Prita Barsacu was thirteen when he almost died, dragged over the gunwale of the boat by the net he was trying to haul from the water before sunrise. He almost left behind his dad, his two brothers, and his mam, Lenuta, who had gone mad and whom they kept in the yard, although from time to time she managed to draw the top bolt of the gate and run along the cobbled lane, without saying anything, but grinning at people with the two molars, three front teeth and one canine still remaining in her mouth. They didn’t have a penny, but that was understandable, since nobody had a penny, which meant there was nobody they could have stolen or borrowed from. All along Knifemakers Street lived only paupers and at the end of the street, on one side, there was nothing but an open field, on which some three hundred field mice lived out their days, along with some dozen constantly starving polecats and their families, an unknown number of mute ringdoves, a few snakes, which Prita had been unable to count, because Stanca, his assistant in animal counting, was afraid of snakes and ran home whenever she saw one, and, so they estimated, around thirty-four thousand five hundred and seventy-six worms, almost as many earwigs and a quantity of insects smaller than earwigs and flies, which they didn’t know by name, but which they had decided to measure in biotonnes. Seven biotonnes of insects. Beyond the field were the tents of the Gypsies, Stanca’s relatives, who didn’t know how to count, but who had dogs trained to catch polecats and bring them back to their tents, to the open fire itself, where they would be chopped, flayed, scrubbed with salty water and put in the pot.
Beyond Knifemakers Street, in the valley, flowed the river where Prita Barsacu had almost given up the ghost for a kilo of crucian carp, striped perch and a few tadpoles. On the night in question, they had started the turbines and the water was pulling harder than otherwise. When his mam was still of sound mind, not a week passed but she told some story about all the lads and lasses swallowed up by the water, about how all that they found of them would be buttons, false nails, rubber soles or some faded scrap of clothing, because the turbines would grind them bones and all, turning their biographies into electricity. Or else they would be found with bloated faces and eaten away by the crayfish in the sluice gates, caught on some crossbeam, or bobbing slowly on the waves that sloshed against the concrete walls. Drowning, she would say, quoting her mother, Filoana, is a pauper’s fate.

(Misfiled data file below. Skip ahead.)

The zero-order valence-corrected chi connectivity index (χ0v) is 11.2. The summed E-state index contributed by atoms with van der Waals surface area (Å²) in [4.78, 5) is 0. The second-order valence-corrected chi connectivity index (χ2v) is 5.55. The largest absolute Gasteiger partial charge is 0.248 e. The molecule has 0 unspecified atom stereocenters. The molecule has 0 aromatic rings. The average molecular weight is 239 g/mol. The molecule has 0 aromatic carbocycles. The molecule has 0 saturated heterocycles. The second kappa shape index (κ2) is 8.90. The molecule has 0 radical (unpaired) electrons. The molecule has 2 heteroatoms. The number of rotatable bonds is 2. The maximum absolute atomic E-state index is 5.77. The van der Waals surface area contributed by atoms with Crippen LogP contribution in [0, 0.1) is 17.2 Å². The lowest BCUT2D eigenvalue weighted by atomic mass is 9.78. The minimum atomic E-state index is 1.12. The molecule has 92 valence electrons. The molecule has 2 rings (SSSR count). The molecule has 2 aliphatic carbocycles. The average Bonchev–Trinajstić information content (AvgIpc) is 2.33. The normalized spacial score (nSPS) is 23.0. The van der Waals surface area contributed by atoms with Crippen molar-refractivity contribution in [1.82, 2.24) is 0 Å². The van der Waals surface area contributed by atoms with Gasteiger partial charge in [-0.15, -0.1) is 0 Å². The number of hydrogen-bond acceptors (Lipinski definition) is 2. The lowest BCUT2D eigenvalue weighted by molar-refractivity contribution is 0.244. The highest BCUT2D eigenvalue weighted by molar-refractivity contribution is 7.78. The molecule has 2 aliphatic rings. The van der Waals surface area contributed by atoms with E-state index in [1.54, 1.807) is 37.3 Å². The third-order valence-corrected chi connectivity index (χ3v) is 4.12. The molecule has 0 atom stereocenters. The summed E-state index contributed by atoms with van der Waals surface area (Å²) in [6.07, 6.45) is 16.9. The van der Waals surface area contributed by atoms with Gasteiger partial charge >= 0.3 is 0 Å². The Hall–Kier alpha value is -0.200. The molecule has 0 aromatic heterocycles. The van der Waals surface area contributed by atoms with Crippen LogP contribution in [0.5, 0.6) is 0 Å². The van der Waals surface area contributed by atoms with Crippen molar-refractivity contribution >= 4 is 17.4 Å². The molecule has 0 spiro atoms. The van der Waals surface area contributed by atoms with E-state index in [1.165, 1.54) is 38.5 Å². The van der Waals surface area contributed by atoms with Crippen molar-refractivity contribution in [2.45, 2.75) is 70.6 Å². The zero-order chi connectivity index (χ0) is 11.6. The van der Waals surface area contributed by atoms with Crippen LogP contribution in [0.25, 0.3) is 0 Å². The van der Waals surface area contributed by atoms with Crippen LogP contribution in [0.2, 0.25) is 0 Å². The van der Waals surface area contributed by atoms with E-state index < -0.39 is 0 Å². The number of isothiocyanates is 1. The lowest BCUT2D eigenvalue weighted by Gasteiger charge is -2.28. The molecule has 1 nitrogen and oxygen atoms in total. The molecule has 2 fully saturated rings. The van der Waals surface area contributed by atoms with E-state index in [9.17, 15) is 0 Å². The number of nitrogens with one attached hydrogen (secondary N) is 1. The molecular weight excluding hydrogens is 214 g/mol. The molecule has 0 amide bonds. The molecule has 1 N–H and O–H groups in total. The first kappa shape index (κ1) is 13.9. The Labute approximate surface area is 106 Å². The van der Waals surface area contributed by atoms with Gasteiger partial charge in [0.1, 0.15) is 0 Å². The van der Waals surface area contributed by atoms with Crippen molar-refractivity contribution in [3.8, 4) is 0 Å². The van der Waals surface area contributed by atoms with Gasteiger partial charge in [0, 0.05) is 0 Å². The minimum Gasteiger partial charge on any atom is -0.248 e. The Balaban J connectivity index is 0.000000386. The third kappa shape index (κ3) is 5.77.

You will therefore see that Prita had every reason not only to fear, but to be terrified when, realising that he could no longer hold the net with both hands and reckoning in his mind that he was unable to regain his balance, he saw his face in the mirror of the water, alongside the murky, elongated reflection of the moon. Through some irony or other of memory, what then crossed his mind was the tale of the Chinese poet who Eusebiu Camilar said had drowned when drunk, having leaned over the edge of his raft to cup in his palm the image of the night sky’s largest star reflected in the water. And plop, bloated with booze, the Chinaman had sunk to the bottom, the way Prita was about to, dying an infinitely less poetic death. He had no way of knowing whether he had broken into a sweat in his panic, since the water rushed at him from every side, followed shortly thereafter by another flood, a mental one, when into his head there had begun to pour all the faces of those who, so he had heard, had given up the ghost in the waters of the river over the years. Two years before, two sisters had slipped on the mossy flagstones of the dyke, one trying to save the other, and they did not come back to the surface. They found them two days later, purple, their soles and shins deeply scored by the shellfish that cling to the bank and with freshwater maggots in the gashes. A lad as old as his brother had died because he had jumped into the cold water on a hot spring day. Another had got a cramp in his leg while swimming and had not been able to return to the bank. And now Prita had been pulled in by the raptor fish. All along the bank, from the next village to the hydroelectric plant, there were some twelve makeshift crosses, made of metal, wood, fence pales; there was a stone one, too, but it bore no name. Underwater and half-drowning in fear, Prita remembered them all and recalled the stories of drowning with the calm lucidity lent to you by the certainty that something irreversible was about to happen to you.